In the mean time, if you are looking for a clear alternative to A Circle of Protection, one that emphasizes the dignity and creative capacity of the poor and the role of Christian worldview in promoting human flourishing, take a look at PovertyCure’s Statement of Principles or PovertyCure’s Facebook page. To sign a letter that directly answers the Circle of Protection, go here to Christians for a Sustainable Economy.

Friedrich Hayek called it a weasel word. The American Spectator has my new essay on it here.

More on social justice as it appears in Catholic social teaching here. And more on social business here.

Blog author: jballor
Monday, February 1, 2010

Business Weekly, a production of BBC World Service, had an informative feature on Toby Sheta, a Zimbabwean mobile phone trader, who provided insights into the courage and tenacity required of entrepreneurs under Mugabe’s brutal dictatorship (you can download the original Business Daily story in MP3 format here).

During the worst times of the Mugabe regime, Sheta would illegally buy and sell fuel coupons, a profitable enterprise because of the chaos of governmental interference in international trade and domestic fuel markets. Sheta says in the context of survival the “black market actually became the formal market,” the place where products were available. “For us the black market was the real market.”

Sheta says that what he gained as an entrepreneur in the emergency economy translate into more normalized economic conditions: “The skills that were learned and some of the principles that we’re using apply in any situation.” Sheta says, “Zimbabweans overall have gone through a school, a very informal school that was first upon us, in some ways in a positive way for us, to actually think and work for ourselves, work with our hands and see where we can see opportunity.”

Risk is a constant feature of enterprise, and Sheta testifies to the survival of the human spirit of innovation: “What I’ve learned is, even as I think of Haiti right now, as long as you’re human, and you’ve got your two feet, your two hands and your brain is still functioning, you’ll survive.”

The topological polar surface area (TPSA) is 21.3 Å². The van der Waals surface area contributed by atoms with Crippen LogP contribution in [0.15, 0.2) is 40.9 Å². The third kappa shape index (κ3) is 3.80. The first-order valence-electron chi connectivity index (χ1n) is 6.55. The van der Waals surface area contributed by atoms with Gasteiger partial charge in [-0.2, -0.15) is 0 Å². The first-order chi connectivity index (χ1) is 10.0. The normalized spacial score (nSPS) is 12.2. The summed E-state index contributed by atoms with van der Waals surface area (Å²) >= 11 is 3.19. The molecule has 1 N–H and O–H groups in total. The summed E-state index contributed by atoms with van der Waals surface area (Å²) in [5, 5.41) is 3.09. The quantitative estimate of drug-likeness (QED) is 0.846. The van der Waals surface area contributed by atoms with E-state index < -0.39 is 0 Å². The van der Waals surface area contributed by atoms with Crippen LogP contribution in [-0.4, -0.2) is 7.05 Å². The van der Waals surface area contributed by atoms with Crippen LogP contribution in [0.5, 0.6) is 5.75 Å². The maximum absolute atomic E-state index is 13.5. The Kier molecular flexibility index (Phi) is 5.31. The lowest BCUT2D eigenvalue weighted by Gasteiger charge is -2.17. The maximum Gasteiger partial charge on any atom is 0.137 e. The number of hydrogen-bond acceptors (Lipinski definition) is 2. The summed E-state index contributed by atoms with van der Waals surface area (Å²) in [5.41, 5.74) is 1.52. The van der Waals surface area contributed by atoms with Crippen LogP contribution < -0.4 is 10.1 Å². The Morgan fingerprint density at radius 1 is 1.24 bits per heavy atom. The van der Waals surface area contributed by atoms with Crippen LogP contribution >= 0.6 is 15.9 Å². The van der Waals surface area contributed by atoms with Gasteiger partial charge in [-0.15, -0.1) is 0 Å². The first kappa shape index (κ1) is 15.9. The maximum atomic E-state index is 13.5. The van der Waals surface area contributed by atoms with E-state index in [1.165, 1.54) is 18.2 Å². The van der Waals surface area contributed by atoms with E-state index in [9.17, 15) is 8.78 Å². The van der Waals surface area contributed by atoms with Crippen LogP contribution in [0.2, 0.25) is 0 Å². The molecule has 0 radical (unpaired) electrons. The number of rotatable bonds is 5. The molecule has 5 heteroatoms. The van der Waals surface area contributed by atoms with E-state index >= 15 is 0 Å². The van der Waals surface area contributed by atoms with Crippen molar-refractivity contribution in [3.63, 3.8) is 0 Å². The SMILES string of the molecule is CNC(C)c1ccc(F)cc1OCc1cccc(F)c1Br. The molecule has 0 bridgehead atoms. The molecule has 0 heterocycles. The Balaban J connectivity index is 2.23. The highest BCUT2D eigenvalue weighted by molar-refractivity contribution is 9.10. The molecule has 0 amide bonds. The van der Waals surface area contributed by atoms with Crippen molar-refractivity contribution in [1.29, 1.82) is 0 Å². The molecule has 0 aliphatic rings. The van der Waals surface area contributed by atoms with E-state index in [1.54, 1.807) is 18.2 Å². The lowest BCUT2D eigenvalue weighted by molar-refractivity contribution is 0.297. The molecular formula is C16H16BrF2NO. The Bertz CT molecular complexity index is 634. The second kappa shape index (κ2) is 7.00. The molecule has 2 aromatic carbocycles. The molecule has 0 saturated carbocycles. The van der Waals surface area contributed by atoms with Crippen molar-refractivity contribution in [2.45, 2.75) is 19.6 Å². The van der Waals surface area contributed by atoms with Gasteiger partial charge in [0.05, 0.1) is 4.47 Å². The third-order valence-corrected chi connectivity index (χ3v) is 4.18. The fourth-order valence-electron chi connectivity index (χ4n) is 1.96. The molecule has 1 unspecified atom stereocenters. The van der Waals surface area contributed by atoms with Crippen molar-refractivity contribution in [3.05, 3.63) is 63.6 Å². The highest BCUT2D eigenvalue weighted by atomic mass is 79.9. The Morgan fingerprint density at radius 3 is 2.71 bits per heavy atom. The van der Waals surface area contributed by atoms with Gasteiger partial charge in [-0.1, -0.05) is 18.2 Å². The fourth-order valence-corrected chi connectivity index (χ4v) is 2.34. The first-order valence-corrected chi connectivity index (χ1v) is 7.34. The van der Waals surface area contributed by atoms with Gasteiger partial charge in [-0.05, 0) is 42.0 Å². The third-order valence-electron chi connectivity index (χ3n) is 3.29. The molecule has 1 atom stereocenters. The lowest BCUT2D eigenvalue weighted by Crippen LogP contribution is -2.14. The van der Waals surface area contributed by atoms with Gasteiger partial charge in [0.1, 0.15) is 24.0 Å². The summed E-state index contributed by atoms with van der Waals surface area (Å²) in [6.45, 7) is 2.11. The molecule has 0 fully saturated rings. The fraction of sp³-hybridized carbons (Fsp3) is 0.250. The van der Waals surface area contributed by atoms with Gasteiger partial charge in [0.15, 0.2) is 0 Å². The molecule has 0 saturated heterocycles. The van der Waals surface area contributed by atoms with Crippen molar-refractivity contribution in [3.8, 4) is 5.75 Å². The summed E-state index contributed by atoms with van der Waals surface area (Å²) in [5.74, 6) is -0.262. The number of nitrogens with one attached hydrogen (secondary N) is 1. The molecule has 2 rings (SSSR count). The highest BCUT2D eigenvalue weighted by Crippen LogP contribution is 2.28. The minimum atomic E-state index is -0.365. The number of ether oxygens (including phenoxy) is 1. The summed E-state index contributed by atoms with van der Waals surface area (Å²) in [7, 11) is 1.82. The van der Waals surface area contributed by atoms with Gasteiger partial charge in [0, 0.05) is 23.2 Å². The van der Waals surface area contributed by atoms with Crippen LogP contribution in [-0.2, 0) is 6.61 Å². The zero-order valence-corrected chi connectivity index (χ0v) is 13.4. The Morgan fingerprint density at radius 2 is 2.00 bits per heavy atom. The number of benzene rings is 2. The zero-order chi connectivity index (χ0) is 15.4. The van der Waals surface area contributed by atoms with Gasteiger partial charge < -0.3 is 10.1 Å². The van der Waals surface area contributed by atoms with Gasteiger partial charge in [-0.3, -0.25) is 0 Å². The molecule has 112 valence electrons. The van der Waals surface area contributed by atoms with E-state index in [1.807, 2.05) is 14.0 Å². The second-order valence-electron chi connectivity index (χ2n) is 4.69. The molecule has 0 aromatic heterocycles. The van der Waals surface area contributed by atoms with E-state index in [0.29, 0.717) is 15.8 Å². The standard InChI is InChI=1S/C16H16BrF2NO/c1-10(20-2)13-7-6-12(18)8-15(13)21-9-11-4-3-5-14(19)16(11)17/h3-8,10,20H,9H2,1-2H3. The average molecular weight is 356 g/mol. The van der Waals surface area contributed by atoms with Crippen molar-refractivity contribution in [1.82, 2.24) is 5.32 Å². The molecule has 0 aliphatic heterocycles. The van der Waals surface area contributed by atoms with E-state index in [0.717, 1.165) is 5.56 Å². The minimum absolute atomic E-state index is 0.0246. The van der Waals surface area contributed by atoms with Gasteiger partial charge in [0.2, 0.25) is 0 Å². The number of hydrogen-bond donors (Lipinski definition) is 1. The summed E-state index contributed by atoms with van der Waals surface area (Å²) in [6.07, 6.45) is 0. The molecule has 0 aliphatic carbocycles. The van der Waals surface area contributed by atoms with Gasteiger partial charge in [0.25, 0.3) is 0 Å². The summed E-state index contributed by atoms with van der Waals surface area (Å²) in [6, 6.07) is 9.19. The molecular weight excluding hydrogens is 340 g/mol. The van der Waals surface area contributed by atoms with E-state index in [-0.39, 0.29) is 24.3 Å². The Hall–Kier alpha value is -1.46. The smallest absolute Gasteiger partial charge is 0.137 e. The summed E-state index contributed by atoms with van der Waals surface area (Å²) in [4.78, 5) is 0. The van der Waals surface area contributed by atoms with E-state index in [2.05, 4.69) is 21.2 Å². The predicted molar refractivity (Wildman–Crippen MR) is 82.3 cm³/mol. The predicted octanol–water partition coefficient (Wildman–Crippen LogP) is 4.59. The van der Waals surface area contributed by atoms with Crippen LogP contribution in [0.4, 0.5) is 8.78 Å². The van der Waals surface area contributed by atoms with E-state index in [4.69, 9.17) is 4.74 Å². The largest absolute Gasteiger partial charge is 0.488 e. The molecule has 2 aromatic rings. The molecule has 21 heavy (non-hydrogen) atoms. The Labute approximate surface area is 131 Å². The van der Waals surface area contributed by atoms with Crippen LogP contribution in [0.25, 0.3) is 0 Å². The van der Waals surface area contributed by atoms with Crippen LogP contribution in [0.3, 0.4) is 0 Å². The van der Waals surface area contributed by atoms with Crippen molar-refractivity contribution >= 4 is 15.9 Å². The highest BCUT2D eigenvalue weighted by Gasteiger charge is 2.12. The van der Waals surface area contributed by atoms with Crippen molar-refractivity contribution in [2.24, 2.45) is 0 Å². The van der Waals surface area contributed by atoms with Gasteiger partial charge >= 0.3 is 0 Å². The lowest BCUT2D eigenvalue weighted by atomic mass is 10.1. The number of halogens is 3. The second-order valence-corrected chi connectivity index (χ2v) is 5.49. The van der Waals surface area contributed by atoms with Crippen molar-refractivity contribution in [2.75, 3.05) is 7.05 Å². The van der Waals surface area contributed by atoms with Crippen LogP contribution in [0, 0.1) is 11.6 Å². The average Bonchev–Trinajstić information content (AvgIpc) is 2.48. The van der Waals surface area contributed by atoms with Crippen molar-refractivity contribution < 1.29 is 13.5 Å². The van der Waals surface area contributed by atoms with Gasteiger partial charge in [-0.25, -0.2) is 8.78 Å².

“As you go into the problems you also go in terms of our creativity and learn how to survive,” he says.

As put by dairy farmer Brad Morgan, featured in Acton’s The Call of the Entrepreneur, “You put your butt in the corner, you’d be surprised what you can achieve.”

In terms of Zimbabwe’s future, Sheta points to stabilization in 2010 and beyond, in part because of the dollarization of the economy, and he concludes that Zimbabweans have “graduated to another level” from the emergency school of economics under Mugabe, looking forward to “see opportunities where in the past we wouldn’t have seen those opportunities.”

Blog author: jwitt
Wednesday, November 25, 2009

Got the socialism blues? Worried that a friend or maybe a teenage son or daughter may contract a nasty case of it? Marvin Olasky at World magazine recommends former Acton research fellow Jay Richards’ 2009 HarperOne book, Money Greed and God: Why Capitalism Is the Solution and not the Problem:

Among the myths Richards demolishes: The Nirvana Myth (contrasting capitalism with an unrealizable ideal rather than with its real alternatives), the Piety Myth (focusing on good intentions rather than results), and the Materialist and Zero-Sum Game Myths (believing that wealth is not created but simply transferred).